Music Reviews

Interpol Interpol

(Matador) Buy it from Insound Rating - 8/10

It almost makes sense that Interpol have released the most polarizing record of 2010, it seems sometimes that nobody’s really agreed on them from the start. Turn on the Bright Lights gleamed at first, was beaten back under the attack of Joy Division comparisons and adolescence qualms, but held its head high during end-of-year/decade list seasons. Antics barreled through our speakers head first, once again turning heads and convincing a few misguided folks to say horribly reductive things like “America’s Radiohead,” and then Our Love to Admire arrived and, with a few exceptions, the band was beaten back on a critical level, but it also saw the best chartings of Interpol’s then middle-aged career.

And now, three years later, we have a self-titled record that’s even more morose, bile-spitting, disillusioned, and tired-as-hell than ever from a band that’s made their bread and butter on being morose, bile-spewing, disillusioned and tired-as-hell. How does a band four records deep make something like that? It must have something to do with their relatively newfound commercial draw, the first track is called Success and it’s not exactly a celebratory anthem. “Somebody make me say no, no no” drawls a nasally Paul Banks “I’ve got two secrets but I only told you one” he continues, it’s hard to think the band is this down after this long.

All that malaise is not entirely unfounded, after all the band just lost founder Carlos D – and any time a bona fide biological component of your group is suddenly absent it always points to some level of unrest. But this record points to a different sort of conflict, middle-track Barricade is all high-school breakup lyrically: “it starts to feel like a barricade, a barricade, to keep us away.” Memory Serves is one of the most somber instrumentals Interpol has ever penned, a slow-stepping downpour of blackened guitar texture – there’s something else going on inside of Interpol besides band drama. While not as good as Turn on the Bright Lights or Antics, Interpol is a work of emotional damage equal or greater to both of those albums. This is probably why its cover lays self-titled and so deconstructed: the band sounds absolutely exhausted.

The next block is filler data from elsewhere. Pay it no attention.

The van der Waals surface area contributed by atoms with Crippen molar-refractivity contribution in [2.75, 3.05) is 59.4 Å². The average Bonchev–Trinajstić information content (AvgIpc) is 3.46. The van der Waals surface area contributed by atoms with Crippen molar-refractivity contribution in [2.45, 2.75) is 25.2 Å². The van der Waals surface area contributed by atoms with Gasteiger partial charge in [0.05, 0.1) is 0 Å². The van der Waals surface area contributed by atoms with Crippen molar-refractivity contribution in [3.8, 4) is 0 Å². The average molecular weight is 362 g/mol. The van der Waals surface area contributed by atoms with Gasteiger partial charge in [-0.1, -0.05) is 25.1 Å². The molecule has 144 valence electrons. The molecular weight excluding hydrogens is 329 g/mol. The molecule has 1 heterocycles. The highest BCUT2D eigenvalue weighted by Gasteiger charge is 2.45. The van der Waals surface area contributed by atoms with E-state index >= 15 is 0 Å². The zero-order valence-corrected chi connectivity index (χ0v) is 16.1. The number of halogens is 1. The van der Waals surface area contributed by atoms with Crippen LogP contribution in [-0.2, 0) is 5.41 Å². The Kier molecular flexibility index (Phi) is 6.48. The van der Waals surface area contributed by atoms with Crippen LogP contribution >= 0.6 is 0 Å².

When the pre-release single Lights first made it onto our computers, I think most of us were worried.  Here was a slow-burning, empty-shell of a song accompanied by an equally austere video. It was such an odd choice for a comeback track, but now in retrospect, it symbolizes exactly what the record is all about: worked over, antagonistically resigned, almost passive-aggressive in its demeanor. And more importantly, when Lights comes in four songs deep it sounds precisely in place working as a key cog in a bigger machine. So I guess I’m the contrarian here, but I think Interpol deserve a significant amount of respect for taking the risk and mustering the sheer talent to create something so deeply submerged in melancholia you can’t even see light.